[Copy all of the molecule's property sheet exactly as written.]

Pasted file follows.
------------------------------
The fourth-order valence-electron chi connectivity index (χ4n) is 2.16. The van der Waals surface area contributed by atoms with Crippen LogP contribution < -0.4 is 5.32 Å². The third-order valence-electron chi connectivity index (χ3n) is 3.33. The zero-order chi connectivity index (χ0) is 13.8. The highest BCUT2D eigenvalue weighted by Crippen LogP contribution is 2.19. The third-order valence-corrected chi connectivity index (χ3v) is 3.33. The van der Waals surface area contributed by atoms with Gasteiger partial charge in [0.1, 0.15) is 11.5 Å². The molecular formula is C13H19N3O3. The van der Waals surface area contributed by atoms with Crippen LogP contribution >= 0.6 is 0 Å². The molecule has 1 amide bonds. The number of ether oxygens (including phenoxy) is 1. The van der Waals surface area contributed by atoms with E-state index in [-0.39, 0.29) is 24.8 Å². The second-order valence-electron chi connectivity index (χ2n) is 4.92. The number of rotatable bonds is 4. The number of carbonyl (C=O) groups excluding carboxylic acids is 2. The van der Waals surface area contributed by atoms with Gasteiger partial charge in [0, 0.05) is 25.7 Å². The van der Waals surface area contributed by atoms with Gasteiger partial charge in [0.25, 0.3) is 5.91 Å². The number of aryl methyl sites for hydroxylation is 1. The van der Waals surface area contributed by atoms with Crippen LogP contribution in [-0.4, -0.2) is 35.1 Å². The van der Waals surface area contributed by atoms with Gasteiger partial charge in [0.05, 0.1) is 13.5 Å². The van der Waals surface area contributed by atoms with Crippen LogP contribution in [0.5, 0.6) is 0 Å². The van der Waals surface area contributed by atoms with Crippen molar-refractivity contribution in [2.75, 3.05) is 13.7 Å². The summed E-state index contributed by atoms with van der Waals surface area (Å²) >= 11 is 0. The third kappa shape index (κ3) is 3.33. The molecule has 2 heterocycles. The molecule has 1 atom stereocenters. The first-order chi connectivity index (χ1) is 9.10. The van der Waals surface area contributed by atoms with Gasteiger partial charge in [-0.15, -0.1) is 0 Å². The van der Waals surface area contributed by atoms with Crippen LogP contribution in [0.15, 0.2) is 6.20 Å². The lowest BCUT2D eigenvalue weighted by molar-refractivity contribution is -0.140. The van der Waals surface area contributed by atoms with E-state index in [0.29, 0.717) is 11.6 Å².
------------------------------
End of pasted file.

The fourth-order valence-electron chi connectivity index (χ4n) is 2.16. The van der Waals surface area contributed by atoms with Crippen LogP contribution < -0.4 is 5.32 Å². The third-order valence-electron chi connectivity index (χ3n) is 3.33. The zero-order chi connectivity index (χ0) is 13.8. The highest BCUT2D eigenvalue weighted by Crippen LogP contribution is 2.19. The third-order valence-corrected chi connectivity index (χ3v) is 3.33. The van der Waals surface area contributed by atoms with Gasteiger partial charge in [0.1, 0.15) is 11.5 Å². The molecular formula is C13H19N3O3. The van der Waals surface area contributed by atoms with Crippen LogP contribution >= 0.6 is 0 Å². The molecule has 1 amide bonds. The number of ether oxygens (including phenoxy) is 1. The van der Waals surface area contributed by atoms with E-state index in [-0.39, 0.29) is 24.8 Å². The second-order valence-electron chi connectivity index (χ2n) is 4.92. The number of rotatable bonds is 4. The number of carbonyl (C=O) groups excluding carboxylic acids is 2. The van der Waals surface area contributed by atoms with Gasteiger partial charge in [0, 0.05) is 25.7 Å². The van der Waals surface area contributed by atoms with Gasteiger partial charge in [0.25, 0.3) is 5.91 Å². The number of aryl methyl sites for hydroxylation is 1. The van der Waals surface area contributed by atoms with Crippen LogP contribution in [-0.4, -0.2) is 35.1 Å². The van der Waals surface area contributed by atoms with Gasteiger partial charge in [0.05, 0.1) is 13.5 Å². The van der Waals surface area contributed by atoms with Crippen LogP contribution in [0.5, 0.6) is 0 Å². The van der Waals surface area contributed by atoms with Crippen molar-refractivity contribution in [2.75, 3.05) is 13.7 Å². The summed E-state index contributed by atoms with van der Waals surface area (Å²) >= 11 is 0. The third kappa shape index (κ3) is 3.33. The molecule has 2 heterocycles. The molecule has 1 atom stereocenters. The first-order chi connectivity index (χ1) is 9.10. The van der Waals surface area contributed by atoms with Gasteiger partial charge in [-0.15, -0.1) is 0 Å². The van der Waals surface area contributed by atoms with Crippen LogP contribution in [0.15, 0.2) is 6.20 Å². The lowest BCUT2D eigenvalue weighted by molar-refractivity contribution is -0.140. The van der Waals surface area contributed by atoms with E-state index in [0.29, 0.717) is 11.6 Å².